Raising a Child Who Is a Success…Part Two

We all want to raise successful children. In my last post, I described the problems that can occur when parents are the ones who define success.  They then try to mold, shape, push and cajole their children to satisfy this expectation. It doesn’t work!

Leading with acceptance is a better way. You want to raise successful children, but you recognize that the definition of “success” must incorporate each individual child’s nature.

This excerpt from Raise the Child You’ve Got–Not the One You Want  (available October 2013, pre-order here) explains the new model for success:

My job as a parent is to help my child become a success by becoming the best version of who he is.

1. My first task is to understand and accept who he is.

2. While accepting and honoring who he is, I lead our family so he learns the values and the proper behavior in our family, our community, and the world.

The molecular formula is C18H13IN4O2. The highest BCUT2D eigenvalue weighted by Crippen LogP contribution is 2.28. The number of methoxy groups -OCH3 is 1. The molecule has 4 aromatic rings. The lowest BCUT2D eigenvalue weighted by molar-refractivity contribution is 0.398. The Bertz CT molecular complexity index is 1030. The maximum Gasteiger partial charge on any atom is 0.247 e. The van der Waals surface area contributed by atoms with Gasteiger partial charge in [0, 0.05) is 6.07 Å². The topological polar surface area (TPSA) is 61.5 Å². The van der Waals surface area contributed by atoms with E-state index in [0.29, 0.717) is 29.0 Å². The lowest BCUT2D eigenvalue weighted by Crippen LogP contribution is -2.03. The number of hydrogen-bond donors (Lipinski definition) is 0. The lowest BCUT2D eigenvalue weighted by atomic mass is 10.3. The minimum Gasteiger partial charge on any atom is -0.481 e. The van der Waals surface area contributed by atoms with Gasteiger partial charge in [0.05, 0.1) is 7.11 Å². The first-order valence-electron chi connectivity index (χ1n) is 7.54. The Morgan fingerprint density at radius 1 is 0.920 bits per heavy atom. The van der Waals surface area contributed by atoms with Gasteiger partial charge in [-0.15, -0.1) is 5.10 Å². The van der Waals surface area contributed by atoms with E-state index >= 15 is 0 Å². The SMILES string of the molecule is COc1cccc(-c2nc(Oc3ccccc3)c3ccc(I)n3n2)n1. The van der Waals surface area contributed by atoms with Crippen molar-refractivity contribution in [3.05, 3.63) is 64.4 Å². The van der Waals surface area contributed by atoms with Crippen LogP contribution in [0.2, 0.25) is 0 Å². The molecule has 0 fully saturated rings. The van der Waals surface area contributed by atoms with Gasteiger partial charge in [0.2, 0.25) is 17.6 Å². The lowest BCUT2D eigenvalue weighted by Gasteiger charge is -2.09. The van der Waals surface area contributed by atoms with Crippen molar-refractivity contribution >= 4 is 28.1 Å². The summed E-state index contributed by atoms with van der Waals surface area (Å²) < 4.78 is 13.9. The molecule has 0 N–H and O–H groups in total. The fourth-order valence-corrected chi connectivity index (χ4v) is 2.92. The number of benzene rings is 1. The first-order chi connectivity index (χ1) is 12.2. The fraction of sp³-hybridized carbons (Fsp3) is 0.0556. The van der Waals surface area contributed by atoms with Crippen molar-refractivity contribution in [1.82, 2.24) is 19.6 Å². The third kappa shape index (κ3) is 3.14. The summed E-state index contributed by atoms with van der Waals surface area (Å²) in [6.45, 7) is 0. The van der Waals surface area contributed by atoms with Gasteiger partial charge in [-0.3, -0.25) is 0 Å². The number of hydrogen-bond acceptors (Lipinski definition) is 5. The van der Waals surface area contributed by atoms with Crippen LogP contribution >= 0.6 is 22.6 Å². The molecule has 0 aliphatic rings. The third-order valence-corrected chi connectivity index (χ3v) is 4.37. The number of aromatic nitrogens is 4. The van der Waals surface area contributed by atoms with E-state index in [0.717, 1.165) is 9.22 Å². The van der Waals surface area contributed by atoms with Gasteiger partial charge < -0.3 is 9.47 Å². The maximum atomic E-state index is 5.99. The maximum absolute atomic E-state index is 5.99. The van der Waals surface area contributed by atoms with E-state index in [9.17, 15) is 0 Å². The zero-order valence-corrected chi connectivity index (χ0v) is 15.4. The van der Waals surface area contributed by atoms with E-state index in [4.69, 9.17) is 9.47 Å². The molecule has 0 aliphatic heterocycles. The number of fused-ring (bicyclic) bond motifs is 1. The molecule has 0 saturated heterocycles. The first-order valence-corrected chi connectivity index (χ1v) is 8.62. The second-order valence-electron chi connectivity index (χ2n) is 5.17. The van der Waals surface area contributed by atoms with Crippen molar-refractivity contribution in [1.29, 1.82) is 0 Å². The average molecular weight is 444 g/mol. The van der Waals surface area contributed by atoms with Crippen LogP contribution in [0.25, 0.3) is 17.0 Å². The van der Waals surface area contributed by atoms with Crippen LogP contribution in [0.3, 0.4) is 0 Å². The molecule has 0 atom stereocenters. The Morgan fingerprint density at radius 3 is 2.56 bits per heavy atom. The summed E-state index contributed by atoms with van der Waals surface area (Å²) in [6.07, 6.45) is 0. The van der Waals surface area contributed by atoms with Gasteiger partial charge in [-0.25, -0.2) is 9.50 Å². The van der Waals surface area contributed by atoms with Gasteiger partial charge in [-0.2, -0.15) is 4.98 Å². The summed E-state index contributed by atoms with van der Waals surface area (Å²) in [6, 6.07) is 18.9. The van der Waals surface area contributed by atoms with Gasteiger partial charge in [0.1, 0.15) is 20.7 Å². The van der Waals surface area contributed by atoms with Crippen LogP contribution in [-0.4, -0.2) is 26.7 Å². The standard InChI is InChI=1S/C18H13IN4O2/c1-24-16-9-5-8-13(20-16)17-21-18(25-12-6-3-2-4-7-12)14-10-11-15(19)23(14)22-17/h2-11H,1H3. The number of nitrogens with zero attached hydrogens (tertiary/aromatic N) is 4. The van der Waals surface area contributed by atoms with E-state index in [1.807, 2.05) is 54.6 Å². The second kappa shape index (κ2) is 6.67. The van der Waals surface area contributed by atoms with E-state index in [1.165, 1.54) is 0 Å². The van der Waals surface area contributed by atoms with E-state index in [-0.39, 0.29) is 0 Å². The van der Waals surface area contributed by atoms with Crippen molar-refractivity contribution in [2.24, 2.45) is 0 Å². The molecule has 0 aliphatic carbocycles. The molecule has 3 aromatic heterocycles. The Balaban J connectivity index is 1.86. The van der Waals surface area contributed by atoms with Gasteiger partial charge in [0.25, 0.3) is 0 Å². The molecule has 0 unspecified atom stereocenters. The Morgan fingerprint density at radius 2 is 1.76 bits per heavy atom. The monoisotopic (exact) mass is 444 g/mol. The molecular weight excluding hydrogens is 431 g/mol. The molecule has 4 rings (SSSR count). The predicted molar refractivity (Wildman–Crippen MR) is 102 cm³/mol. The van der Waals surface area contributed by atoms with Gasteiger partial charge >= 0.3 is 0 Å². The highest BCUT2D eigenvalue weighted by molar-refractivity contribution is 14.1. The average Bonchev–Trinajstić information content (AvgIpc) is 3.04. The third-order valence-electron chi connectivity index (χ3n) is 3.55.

3. I do not impose my idea of success on him; instead, by accepting who he is, I help him get to know himself and become comfortable in his own skin. In this way, I help ensure his lifelong well-being as he becomes the best version of who he is.

Do you agree that the new model of success is a better way to ensure your child’s lifelong well-being?

photo credit: hlkljgk via photopin cc


  • Jackie Weintraub says:

    What if I don’t agree with what his or her definition of sucess?

    • Nancy Rose says:

      Great question! “Success” means helping him get to know his strengths and weaknesses and helping him become the best version of who he is.

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